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LabCentral: BioTek Supports A Better Way for Life Sciences Startups
Featuring: ELx405
Lab CentralDr. Johannes Fruehauf is dedicated to helping life science and biotech startup companies transform novel scientific concepts into therapeutic products. When founding his first pharmaceutical venture several years ago, he remembers the huge cost and time investments needed to find space and build a laboratory. He says, "It wasn't a good use of our resources. We would have realized greater value if the money and time had gone into our actual research efforts." He knew that other life science and biotech startups were facing the same frustrations and obstacles, and sought ways to improve the startup process. Years later, Dr. Fruehauf founded Cambridge Biolabs as a contract research organization in Cambridge, MA, and most recently co-founded the non-profit incubator, LabCentral, also in Cambridge, along with Peter Parker and Tim Rowe.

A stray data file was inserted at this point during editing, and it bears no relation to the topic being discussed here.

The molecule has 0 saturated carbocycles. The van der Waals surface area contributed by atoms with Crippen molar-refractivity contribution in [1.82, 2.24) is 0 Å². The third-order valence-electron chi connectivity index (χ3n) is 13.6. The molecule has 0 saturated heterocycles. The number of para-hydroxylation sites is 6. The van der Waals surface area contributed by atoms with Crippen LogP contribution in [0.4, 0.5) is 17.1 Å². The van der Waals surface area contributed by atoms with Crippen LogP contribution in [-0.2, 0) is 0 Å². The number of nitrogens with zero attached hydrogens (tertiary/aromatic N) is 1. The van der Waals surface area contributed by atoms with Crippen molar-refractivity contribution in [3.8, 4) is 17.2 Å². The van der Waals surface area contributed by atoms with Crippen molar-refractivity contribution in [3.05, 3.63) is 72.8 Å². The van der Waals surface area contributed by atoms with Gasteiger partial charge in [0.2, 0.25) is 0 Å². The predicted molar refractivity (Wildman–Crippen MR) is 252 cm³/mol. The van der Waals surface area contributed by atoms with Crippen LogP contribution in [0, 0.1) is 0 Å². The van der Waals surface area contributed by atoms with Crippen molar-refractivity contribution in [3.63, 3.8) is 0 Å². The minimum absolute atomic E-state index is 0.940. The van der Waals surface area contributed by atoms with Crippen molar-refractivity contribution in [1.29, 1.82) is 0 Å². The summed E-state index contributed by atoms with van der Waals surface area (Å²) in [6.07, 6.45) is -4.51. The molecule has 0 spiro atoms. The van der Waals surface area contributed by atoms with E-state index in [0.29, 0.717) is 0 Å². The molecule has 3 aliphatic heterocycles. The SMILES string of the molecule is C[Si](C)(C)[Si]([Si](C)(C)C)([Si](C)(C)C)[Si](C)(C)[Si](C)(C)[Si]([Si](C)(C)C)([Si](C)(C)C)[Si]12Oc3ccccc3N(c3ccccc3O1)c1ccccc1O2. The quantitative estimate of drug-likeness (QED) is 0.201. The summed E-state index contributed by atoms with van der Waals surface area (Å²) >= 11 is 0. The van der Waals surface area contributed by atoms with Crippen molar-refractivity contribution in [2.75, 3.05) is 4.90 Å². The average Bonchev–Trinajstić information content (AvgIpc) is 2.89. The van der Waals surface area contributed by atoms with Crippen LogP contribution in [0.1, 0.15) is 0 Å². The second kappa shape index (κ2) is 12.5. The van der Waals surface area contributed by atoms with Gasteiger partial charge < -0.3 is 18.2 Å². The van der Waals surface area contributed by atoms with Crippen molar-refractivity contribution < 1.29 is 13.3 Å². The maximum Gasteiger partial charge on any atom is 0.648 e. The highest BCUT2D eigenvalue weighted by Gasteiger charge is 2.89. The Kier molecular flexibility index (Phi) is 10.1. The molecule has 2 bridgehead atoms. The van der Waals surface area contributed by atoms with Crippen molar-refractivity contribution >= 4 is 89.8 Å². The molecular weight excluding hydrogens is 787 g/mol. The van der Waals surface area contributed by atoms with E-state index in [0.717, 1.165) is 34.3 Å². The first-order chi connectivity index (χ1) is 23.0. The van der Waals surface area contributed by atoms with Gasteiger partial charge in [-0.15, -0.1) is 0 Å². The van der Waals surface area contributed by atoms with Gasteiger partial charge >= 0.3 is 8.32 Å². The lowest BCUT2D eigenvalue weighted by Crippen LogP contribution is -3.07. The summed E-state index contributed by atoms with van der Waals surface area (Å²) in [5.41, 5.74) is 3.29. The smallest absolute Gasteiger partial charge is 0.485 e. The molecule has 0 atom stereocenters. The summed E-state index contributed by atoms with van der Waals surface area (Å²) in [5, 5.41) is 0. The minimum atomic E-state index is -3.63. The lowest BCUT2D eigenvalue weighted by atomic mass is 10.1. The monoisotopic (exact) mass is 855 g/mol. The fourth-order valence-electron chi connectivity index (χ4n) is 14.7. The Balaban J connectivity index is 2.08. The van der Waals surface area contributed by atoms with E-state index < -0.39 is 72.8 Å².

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Automated Hemocytometer-Based Live/Dead Cell Counting using Phase Contrast and Color Brightfield Imaging

Featuring: Cytation 5

Cell counting is one of the most common laboratory tasks in the life sciences. It is required for routine cell culture propagation and as a starting point for any cell-based assay. While there are many instruments available for automated cell counting, the reusable hemocytometer remains the inexpensive tool of choice. It is used with another common tool of the laboratory, a brightfield optical microscope such that cells can be visualized and counted on a grid of squares.

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Automated Color Imaging of Tissues

Featuring: Cytation 5

The microscopic examination of samples and tissues is one of the most commonly used tools to investigate cellular structure of plant and animal tissues and is the hallmark of clinical diagnostic pathology. The tissues are typically stained with compounds to improve contrast resulting in colored specimens that can be optically examined. Here we describe the use of the Cytation 5 Cell Imaging Reader to perform color brightfield imaging on fixed and stained tissues on microscope slides.